Sunday, April 21, 2013

Tribblix 0m5 - solidification

In Tribblix Milestone 5, there's the dual element of increasing solidity and new development.

First, the new development: ZAP is a simple network package install utility. As in, really simple. Use it like so (as root):

zap install-overlay openexr


zap install TRIBpekwm

It should be obvious that it's nowhere near finished, but the necessary first step of having the command exist and the packages be available on the network has been achieved.

As part of that, the funky pkgs.zlib file on the iso that used to be lofi mounted for package installtion has gone. Instead, there's a directory with packages (in zap format) inside it. This is far simpler, and is also much quicker. With a little extra care in package construction, it's also smaller.

Next, a reversion. I've reverted the compiler and toolchain back to gcc3, as in earlier versions and matching OpenIndiana. Migrating to gcc4 is still a target (and is necessary for some newer software) but it has to be done right, and I'm not entirely happy with the gcc4 builds I've been testing. get the system compiler and toolchain wrong, and it's a mistake you have to live with for years.

And there's some polish. Most of this is covered by the change list. Many packages have been rebuilt, which can bring them up to date, optimize their space usage, or build them to my standards rather than importing them from OpenIndiana. Firefox is current, which is important. And there are little things, like including some themes for WindowMaker.

I've said before that there's no real roadmap or release schedule - this is, after all, largely a hobby project. And two months between milestones is rather longer than I would have liked. But to give you a flavour of what might be coming up - gcc4 done right, upgrades, LibreOffice, and working zones are all targets. (Of course, there's significant work in all those areas.)

Sunday, April 14, 2013

Zip Archive Packaging

Under the hood, Tribblix uses the traditional SVR4 packaging utilities. There are a number of reasons for this - compatibility, simplicity, and a low footprint are among them. They're also good enough to get the job done. (And my strong belief is that the underlying package tools should become invisible and thus their implementation irrelevant, so the simpler and smaller the better.)

While SVR4 packaging does support installation of packages from networked locations over http, the support isn't great. The native support was almost never used in practice and its implementation is pretty poor (so much so that I would much rather just rip it out to simplify the code).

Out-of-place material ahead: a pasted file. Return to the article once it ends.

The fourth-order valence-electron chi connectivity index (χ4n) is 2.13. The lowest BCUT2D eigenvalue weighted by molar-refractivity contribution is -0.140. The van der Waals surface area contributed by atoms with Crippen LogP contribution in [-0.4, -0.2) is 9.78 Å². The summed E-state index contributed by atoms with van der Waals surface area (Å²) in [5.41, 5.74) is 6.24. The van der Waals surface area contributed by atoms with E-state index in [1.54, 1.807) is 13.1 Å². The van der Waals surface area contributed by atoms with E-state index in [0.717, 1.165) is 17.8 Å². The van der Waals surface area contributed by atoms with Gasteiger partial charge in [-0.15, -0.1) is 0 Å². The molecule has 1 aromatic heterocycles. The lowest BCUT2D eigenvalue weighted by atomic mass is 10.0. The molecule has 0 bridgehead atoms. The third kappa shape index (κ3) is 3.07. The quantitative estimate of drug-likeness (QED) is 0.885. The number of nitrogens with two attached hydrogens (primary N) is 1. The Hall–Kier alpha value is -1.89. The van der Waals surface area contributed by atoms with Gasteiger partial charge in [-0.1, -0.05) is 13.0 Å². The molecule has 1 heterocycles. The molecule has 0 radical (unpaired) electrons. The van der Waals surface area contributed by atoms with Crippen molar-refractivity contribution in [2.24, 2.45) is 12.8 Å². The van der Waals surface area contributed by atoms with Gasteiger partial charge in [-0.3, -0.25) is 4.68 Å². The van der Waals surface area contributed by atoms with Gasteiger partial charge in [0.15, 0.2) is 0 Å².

Allowing package installation from network repositories is expected of any modern system. However, the packaging system itself doesn't need to do so natively. There are any number of utilities and toolkits to do the network retrieval part - curl, wget, and essentially every modern scripting language will do the job.

Which leaves only the question as to what format to use in putting the data on your networked repository. The requirements here are:
  • A package is packed up into a single file, to allow easy and efficient transfer using any medium
  • The package should be compressed
  • The contents of the package should be easily accessible on any platform without special tools
  • A file should be able to contain multiple packages
If you look at SVR4 packaging, it has two native formats - filesystem and datastream. The former is simply all the files in the package laid out in a directory hierarchy, the latter is a single-file format. However, package datastream isn't generally suitable - it isn't natively compressed, and it's a private format that can't be easily accessed without the SVR4 tools.

The alternative solution I'm using is to simply zip up the filesystem format into a zip file. Hence, Zip Archive Packaging or zap for short.

This has the following advantages:
  • Single file, can contain multiple packages
  • Natively compressed
  • Widespread support to unpack the archives
  • Efficient random access
  • Efficient extraction of list of contents
  • Widely used in other contexts (eg. jar, war files)
  • Some level of data integrity checking
  • No need for any additional tools
  • Supports extensibility for additional functionality later
Now, the standard widely used versions of zip don't support much compression beyond DEFLATE. Newer versions do, but availability isn't universal. So I limit myself to basic DEFLATE - although you can compress better than regular zip.

So installing a package from a network repo in Tribblix is down to a very simple shell script that runs curl + unzip + pkgadd.